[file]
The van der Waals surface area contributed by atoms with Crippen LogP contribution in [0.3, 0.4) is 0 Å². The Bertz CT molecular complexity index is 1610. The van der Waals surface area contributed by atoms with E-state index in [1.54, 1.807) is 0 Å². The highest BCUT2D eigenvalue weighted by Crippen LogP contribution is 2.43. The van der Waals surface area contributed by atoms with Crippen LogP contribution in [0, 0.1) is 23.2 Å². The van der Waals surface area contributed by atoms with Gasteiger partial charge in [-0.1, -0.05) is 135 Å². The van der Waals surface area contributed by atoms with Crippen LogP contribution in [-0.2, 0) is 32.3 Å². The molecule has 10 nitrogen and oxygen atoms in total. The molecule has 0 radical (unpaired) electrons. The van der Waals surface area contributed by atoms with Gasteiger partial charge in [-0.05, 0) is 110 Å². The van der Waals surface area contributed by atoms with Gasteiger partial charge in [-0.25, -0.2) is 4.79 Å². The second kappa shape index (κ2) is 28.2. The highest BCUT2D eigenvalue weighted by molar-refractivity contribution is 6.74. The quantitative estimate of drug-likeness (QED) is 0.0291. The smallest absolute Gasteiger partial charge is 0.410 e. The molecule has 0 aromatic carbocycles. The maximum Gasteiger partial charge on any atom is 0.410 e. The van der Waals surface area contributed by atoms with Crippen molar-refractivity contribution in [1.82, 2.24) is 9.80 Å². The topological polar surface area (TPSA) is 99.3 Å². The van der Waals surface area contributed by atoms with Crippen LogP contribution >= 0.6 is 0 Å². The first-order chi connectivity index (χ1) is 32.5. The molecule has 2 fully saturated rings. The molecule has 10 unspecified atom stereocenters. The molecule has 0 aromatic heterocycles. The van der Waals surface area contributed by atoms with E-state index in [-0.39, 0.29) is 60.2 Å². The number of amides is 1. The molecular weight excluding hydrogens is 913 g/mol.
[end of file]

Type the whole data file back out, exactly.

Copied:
The van der Waals surface area contributed by atoms with Crippen LogP contribution in [0.3, 0.4) is 0 Å². The Bertz CT molecular complexity index is 1610. The van der Waals surface area contributed by atoms with E-state index in [1.54, 1.807) is 0 Å². The highest BCUT2D eigenvalue weighted by Crippen LogP contribution is 2.43. The van der Waals surface area contributed by atoms with Crippen LogP contribution in [0, 0.1) is 23.2 Å². The van der Waals surface area contributed by atoms with Gasteiger partial charge in [-0.1, -0.05) is 135 Å². The van der Waals surface area contributed by atoms with Crippen LogP contribution in [-0.2, 0) is 32.3 Å². The molecule has 10 nitrogen and oxygen atoms in total. The molecule has 0 radical (unpaired) electrons. The van der Waals surface area contributed by atoms with Gasteiger partial charge in [-0.05, 0) is 110 Å². The van der Waals surface area contributed by atoms with Gasteiger partial charge in [-0.25, -0.2) is 4.79 Å². The second kappa shape index (κ2) is 28.2. The highest BCUT2D eigenvalue weighted by molar-refractivity contribution is 6.74. The quantitative estimate of drug-likeness (QED) is 0.0291. The smallest absolute Gasteiger partial charge is 0.410 e. The molecule has 0 aromatic carbocycles. The maximum Gasteiger partial charge on any atom is 0.410 e. The van der Waals surface area contributed by atoms with Crippen molar-refractivity contribution in [1.82, 2.24) is 9.80 Å². The topological polar surface area (TPSA) is 99.3 Å². The van der Waals surface area contributed by atoms with Crippen LogP contribution >= 0.6 is 0 Å². The first-order chi connectivity index (χ1) is 32.5. The molecule has 2 fully saturated rings. The molecule has 10 unspecified atom stereocenters. The molecule has 0 aromatic heterocycles. The van der Waals surface area contributed by atoms with E-state index in [-0.39, 0.29) is 60.2 Å². The number of amides is 1. The molecular weight excluding hydrogens is 913 g/mol.